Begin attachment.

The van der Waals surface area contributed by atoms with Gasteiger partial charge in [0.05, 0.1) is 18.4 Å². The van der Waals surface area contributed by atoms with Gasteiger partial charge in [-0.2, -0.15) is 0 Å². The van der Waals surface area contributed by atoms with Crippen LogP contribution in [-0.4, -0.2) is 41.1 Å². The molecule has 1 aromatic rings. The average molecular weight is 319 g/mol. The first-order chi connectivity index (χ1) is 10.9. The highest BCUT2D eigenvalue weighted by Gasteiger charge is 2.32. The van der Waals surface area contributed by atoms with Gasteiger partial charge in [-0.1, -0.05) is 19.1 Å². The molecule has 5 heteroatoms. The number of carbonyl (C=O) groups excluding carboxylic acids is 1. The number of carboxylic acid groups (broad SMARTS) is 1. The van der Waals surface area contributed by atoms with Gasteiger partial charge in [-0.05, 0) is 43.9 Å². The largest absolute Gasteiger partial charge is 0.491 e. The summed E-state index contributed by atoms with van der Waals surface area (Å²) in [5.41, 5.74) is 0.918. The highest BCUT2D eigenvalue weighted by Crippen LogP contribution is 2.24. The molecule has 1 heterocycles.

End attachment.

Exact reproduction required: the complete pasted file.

The van der Waals surface area contributed by atoms with Gasteiger partial charge in [0.05, 0.1) is 18.4 Å². The van der Waals surface area contributed by atoms with Gasteiger partial charge in [-0.2, -0.15) is 0 Å². The van der Waals surface area contributed by atoms with Crippen LogP contribution in [-0.4, -0.2) is 41.1 Å². The molecule has 1 aromatic rings. The average molecular weight is 319 g/mol. The first-order chi connectivity index (χ1) is 10.9. The highest BCUT2D eigenvalue weighted by Gasteiger charge is 2.32. The van der Waals surface area contributed by atoms with Gasteiger partial charge in [-0.1, -0.05) is 19.1 Å². The molecule has 5 heteroatoms. The number of carbonyl (C=O) groups excluding carboxylic acids is 1. The number of carboxylic acid groups (broad SMARTS) is 1. The van der Waals surface area contributed by atoms with Gasteiger partial charge in [-0.05, 0) is 43.9 Å². The largest absolute Gasteiger partial charge is 0.491 e. The summed E-state index contributed by atoms with van der Waals surface area (Å²) in [5.41, 5.74) is 0.918. The highest BCUT2D eigenvalue weighted by Crippen LogP contribution is 2.24. The molecule has 1 heterocycles.